Ax + Sword: Lenten Commentary 2018

Week 6 (Holy Week) 

Mark 11:1-10
Isaiah 50:4-7
Psalm 22:8-24
Philippians 2:6-11
Mark 14:1-15:47

  

Christ became obedient to the point of death,

even death on a cross.

Because of this, God greatly exalted him

and bestowed on him the name which is above every name. (Phil. 2:8-9 NAB)

 

Ancient cities were built with walls. It wasn’t a political issue like it might be today. It was just the way they built cities. I think that was what separated the village from the city – the size of the wall. Jerusalem was a city with walls. And gates. And People both inside and outside. This is backdrop for controversy.

On “Palm Sunday” the church celebrates Jesus’ entry into Jerusalem. This is the start of “Holy Week.” By design it mostly aligns with the Jewish celebration of Passover as it continues to commemorate the final days of Jesus which occurred during the feast of Passover many years ago.

The Gospel of Mark tells the story quickly about Jesus’ final days. He prepares his disciples to enter Jerusalem to finalize his mission of being handed over to sinners for the salvation of the world. Jesus enters the city with his disciples and people begin to gather welcoming him with Hosannas (one of those ancient words English has no equivalent for) and shouts of deliverance. They have the eyes of faith to see what Jesus is doing even though he’s doing it all wrong. Jesus interprets the prophets in a way most would not notice. Instead of riding into the city on a horse with an army behind him, he unassumingly enters on a donkey with the poor and powerless, the homeless and hopeless surrounding him – yes an army perhaps, but an army of outcasts.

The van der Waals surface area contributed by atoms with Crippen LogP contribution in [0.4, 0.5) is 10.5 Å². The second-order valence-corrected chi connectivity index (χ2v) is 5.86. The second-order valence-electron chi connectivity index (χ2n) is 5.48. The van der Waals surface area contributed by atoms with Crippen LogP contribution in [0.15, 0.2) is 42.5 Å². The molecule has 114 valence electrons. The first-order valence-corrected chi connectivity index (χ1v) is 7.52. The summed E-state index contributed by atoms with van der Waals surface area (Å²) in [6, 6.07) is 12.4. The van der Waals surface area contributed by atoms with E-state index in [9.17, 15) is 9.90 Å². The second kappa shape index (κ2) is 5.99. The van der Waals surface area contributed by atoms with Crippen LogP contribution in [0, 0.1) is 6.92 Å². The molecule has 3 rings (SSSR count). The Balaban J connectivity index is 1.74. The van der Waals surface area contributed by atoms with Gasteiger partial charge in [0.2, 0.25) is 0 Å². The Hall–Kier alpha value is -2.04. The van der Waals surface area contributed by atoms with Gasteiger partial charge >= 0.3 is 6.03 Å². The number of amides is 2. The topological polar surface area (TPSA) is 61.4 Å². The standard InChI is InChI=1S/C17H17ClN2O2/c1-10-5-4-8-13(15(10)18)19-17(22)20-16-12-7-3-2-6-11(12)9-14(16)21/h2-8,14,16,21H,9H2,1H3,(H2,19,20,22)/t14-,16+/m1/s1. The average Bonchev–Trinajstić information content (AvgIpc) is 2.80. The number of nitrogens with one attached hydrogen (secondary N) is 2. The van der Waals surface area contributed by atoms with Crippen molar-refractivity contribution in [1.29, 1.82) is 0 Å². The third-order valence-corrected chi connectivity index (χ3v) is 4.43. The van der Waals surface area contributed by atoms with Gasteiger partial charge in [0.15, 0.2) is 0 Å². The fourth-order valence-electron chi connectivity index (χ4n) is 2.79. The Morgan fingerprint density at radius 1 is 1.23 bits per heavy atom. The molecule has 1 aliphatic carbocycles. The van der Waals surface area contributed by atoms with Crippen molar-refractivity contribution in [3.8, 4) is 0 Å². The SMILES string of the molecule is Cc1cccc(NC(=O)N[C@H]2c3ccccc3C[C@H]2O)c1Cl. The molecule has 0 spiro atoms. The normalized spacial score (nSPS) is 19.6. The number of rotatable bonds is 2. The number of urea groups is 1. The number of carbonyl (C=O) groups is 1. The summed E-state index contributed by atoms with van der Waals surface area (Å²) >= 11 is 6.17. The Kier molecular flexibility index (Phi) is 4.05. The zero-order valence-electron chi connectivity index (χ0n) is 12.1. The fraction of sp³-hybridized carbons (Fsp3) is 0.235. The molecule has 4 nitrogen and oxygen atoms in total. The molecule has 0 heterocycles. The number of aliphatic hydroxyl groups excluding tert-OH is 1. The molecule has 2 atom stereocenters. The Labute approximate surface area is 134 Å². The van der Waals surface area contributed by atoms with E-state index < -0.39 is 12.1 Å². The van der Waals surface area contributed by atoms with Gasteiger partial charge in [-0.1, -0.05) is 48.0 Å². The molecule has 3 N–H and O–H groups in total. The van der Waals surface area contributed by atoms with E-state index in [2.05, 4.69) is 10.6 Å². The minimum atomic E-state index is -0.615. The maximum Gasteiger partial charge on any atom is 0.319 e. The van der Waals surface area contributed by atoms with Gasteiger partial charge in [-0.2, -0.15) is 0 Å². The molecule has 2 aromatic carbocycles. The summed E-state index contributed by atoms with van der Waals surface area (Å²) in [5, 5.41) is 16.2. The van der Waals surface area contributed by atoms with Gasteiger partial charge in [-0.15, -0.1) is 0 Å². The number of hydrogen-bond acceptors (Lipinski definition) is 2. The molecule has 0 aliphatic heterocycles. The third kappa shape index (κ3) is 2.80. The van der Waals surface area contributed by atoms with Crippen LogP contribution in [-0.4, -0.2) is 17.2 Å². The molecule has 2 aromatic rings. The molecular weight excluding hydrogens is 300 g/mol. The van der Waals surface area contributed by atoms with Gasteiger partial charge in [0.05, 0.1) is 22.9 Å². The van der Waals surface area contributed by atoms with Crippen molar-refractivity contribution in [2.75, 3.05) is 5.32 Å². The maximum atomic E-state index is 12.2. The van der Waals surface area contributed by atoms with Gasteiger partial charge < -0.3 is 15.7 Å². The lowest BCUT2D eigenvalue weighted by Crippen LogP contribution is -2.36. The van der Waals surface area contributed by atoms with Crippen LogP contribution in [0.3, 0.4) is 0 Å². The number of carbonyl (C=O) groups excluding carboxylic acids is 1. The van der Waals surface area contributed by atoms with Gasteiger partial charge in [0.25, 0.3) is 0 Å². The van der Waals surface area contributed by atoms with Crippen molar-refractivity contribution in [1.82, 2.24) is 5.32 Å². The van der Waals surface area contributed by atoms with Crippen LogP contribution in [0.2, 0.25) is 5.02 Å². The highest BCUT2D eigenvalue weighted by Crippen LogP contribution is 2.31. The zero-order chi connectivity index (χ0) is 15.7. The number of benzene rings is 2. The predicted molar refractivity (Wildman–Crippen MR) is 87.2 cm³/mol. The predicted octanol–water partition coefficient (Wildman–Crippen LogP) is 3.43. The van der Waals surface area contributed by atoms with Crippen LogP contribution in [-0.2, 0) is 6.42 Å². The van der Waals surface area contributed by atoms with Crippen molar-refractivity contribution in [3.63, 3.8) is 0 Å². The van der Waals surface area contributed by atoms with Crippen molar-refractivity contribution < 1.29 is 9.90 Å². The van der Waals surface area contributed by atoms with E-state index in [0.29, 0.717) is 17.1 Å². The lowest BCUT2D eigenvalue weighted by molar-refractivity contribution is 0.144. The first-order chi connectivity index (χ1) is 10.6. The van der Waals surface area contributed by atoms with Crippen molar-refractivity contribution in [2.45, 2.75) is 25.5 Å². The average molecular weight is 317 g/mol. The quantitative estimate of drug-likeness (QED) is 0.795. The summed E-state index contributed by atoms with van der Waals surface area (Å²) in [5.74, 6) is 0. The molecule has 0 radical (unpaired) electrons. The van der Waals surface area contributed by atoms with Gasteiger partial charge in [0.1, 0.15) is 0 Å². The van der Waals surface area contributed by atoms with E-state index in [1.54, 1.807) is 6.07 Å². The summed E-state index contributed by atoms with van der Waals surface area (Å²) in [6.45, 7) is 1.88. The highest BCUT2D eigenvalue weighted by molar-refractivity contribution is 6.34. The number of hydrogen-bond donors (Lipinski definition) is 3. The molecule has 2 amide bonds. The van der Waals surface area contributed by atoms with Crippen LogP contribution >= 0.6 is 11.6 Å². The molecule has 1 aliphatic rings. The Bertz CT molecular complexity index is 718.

As Jesus enters the city, the tone changes and so does the language. Jesus is not welcome in the city this time. The people inside the city: the rich and powerful, those who collude with the Romans, the religious authorities and the political authorities, they don’t want Jesus upsetting their personal kingdoms.

So where do we stand? Are we insiders or outsiders? This is a real question if we are ever going to understand the role of Christianity in the world today. Are we singing Hosannas to Jesus or shouting ‘crucify him’ louder and louder each time we are bribed by the power of economics?

This “Holy Week” we are invited to follow Jesus through his most intimate moments. We are invited to walk with him, to help him carry his cross at certain moments and to pile on our insults at others. I wonder if the church is ready for this week. Not that we get much of a say in when and how these things occur, but it’s an interesting question. Is the church ready? Are we ready?

Journeying with Jesus is not easy. Jesus suffers insults, spit, punches, scourging, whips and words and wounds beyond words. Jesus is abused by criminals, scripture tells us.

Jesus takes on a passive role as he enters Jerusalem. It is enough that he was spent the past few years preaching and teaching and healing and forgiving. When confronted by false testimony, but accusations, he can say nothing to change the minds of his accusers. Maybe his actions will speak louder than his words.

This week, take some time to journey with Jesus on the Via Dolorosa, the Way of Sorrow, to the place of the skull where Jesus is crucified. Even scripture barely mentions how Jesus dies as if it’s just a passing thought or an insignificant fact. Maybe scripture knew how little the world would think of this moment.

Are you in or are you out? I’m ready to get back out on the streets and meet Jesus again to sing Hosannas and to look at the cross. Even if I cannot comfort Christ in his moment of need, maybe he will comfort me. If we can be obedient, like Jesus, then we will leave behind our luxurious lives of sin, break down walls that divide, and follow him to exalted glory. All that happens outside the walls with the bruised and broken. Don’t say I didn’t warn you.

  

Fr. Ross Miceli, M.Div., S.T.B., is pastor of St. Boniface Parish in Kersey and Campus Minister at Elk County Catholic in St. Marys. He can be reached at father.ross@st-boniface.org for questions or comments.